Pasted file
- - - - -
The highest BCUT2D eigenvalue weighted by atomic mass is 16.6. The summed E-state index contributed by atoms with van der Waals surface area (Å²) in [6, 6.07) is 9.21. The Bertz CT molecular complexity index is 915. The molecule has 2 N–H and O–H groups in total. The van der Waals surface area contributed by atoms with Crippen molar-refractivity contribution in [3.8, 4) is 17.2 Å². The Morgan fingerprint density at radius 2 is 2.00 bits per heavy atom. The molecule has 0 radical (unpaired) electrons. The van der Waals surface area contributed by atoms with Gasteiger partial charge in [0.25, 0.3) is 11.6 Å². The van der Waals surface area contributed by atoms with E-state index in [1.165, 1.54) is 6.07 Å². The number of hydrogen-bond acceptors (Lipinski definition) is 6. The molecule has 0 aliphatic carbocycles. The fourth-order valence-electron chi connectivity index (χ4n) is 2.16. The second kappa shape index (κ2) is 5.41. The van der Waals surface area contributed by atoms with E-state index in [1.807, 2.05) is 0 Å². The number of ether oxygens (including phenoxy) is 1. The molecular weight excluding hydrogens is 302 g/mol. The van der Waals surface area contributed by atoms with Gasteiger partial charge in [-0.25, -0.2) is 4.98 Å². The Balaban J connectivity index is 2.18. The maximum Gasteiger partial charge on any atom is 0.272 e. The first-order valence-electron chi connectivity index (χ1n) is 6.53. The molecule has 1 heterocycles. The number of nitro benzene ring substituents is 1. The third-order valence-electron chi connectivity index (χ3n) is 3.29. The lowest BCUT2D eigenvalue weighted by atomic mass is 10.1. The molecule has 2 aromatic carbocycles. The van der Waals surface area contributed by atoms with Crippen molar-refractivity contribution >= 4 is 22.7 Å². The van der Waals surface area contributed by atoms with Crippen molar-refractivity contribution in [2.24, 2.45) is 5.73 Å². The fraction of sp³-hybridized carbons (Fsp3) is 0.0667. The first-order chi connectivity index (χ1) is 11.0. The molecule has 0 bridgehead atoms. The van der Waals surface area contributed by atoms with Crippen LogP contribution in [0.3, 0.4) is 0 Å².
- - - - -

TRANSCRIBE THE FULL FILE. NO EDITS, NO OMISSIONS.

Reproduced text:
The highest BCUT2D eigenvalue weighted by atomic mass is 16.6. The summed E-state index contributed by atoms with van der Waals surface area (Å²) in [6, 6.07) is 9.21. The Bertz CT molecular complexity index is 915. The molecule has 2 N–H and O–H groups in total. The van der Waals surface area contributed by atoms with Crippen molar-refractivity contribution in [3.8, 4) is 17.2 Å². The Morgan fingerprint density at radius 2 is 2.00 bits per heavy atom. The molecule has 0 radical (unpaired) electrons. The van der Waals surface area contributed by atoms with Gasteiger partial charge in [0.25, 0.3) is 11.6 Å². The van der Waals surface area contributed by atoms with E-state index in [1.165, 1.54) is 6.07 Å². The number of hydrogen-bond acceptors (Lipinski definition) is 6. The molecule has 0 aliphatic carbocycles. The fourth-order valence-electron chi connectivity index (χ4n) is 2.16. The second kappa shape index (κ2) is 5.41. The van der Waals surface area contributed by atoms with E-state index in [1.807, 2.05) is 0 Å². The number of ether oxygens (including phenoxy) is 1. The molecular weight excluding hydrogens is 302 g/mol. The van der Waals surface area contributed by atoms with Gasteiger partial charge in [-0.25, -0.2) is 4.98 Å². The Balaban J connectivity index is 2.18. The maximum Gasteiger partial charge on any atom is 0.272 e. The first-order valence-electron chi connectivity index (χ1n) is 6.53. The molecule has 1 heterocycles. The number of nitro benzene ring substituents is 1. The third-order valence-electron chi connectivity index (χ3n) is 3.29. The lowest BCUT2D eigenvalue weighted by atomic mass is 10.1. The molecule has 2 aromatic carbocycles. The van der Waals surface area contributed by atoms with Crippen molar-refractivity contribution >= 4 is 22.7 Å². The van der Waals surface area contributed by atoms with Crippen molar-refractivity contribution in [2.24, 2.45) is 5.73 Å². The fraction of sp³-hybridized carbons (Fsp3) is 0.0667. The first-order chi connectivity index (χ1) is 11.0. The molecule has 0 bridgehead atoms. The van der Waals surface area contributed by atoms with Crippen LogP contribution in [0.3, 0.4) is 0 Å².